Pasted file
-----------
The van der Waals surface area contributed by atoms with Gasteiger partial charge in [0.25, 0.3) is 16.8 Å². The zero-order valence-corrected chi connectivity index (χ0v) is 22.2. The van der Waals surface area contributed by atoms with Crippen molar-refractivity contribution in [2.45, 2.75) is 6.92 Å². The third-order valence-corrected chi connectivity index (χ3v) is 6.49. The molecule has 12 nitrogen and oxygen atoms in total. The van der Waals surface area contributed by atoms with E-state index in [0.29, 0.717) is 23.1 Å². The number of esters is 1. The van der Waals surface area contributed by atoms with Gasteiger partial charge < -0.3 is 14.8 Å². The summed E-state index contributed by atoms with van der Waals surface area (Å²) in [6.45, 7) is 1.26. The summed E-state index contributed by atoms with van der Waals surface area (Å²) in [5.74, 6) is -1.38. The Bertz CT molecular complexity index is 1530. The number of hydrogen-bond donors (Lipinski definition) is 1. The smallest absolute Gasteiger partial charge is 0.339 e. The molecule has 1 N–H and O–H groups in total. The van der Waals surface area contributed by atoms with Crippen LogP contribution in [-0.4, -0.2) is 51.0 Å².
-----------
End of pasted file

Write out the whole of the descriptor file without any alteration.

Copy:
The van der Waals surface area contributed by atoms with Gasteiger partial charge in [0.25, 0.3) is 16.8 Å². The zero-order valence-corrected chi connectivity index (χ0v) is 22.2. The van der Waals surface area contributed by atoms with Crippen molar-refractivity contribution in [2.45, 2.75) is 6.92 Å². The third-order valence-corrected chi connectivity index (χ3v) is 6.49. The molecule has 12 nitrogen and oxygen atoms in total. The van der Waals surface area contributed by atoms with E-state index in [0.29, 0.717) is 23.1 Å². The number of esters is 1. The van der Waals surface area contributed by atoms with Gasteiger partial charge < -0.3 is 14.8 Å². The summed E-state index contributed by atoms with van der Waals surface area (Å²) in [6.45, 7) is 1.26. The summed E-state index contributed by atoms with van der Waals surface area (Å²) in [5.74, 6) is -1.38. The Bertz CT molecular complexity index is 1530. The number of hydrogen-bond donors (Lipinski definition) is 1. The smallest absolute Gasteiger partial charge is 0.339 e. The molecule has 1 N–H and O–H groups in total. The van der Waals surface area contributed by atoms with Crippen LogP contribution in [-0.4, -0.2) is 51.0 Å².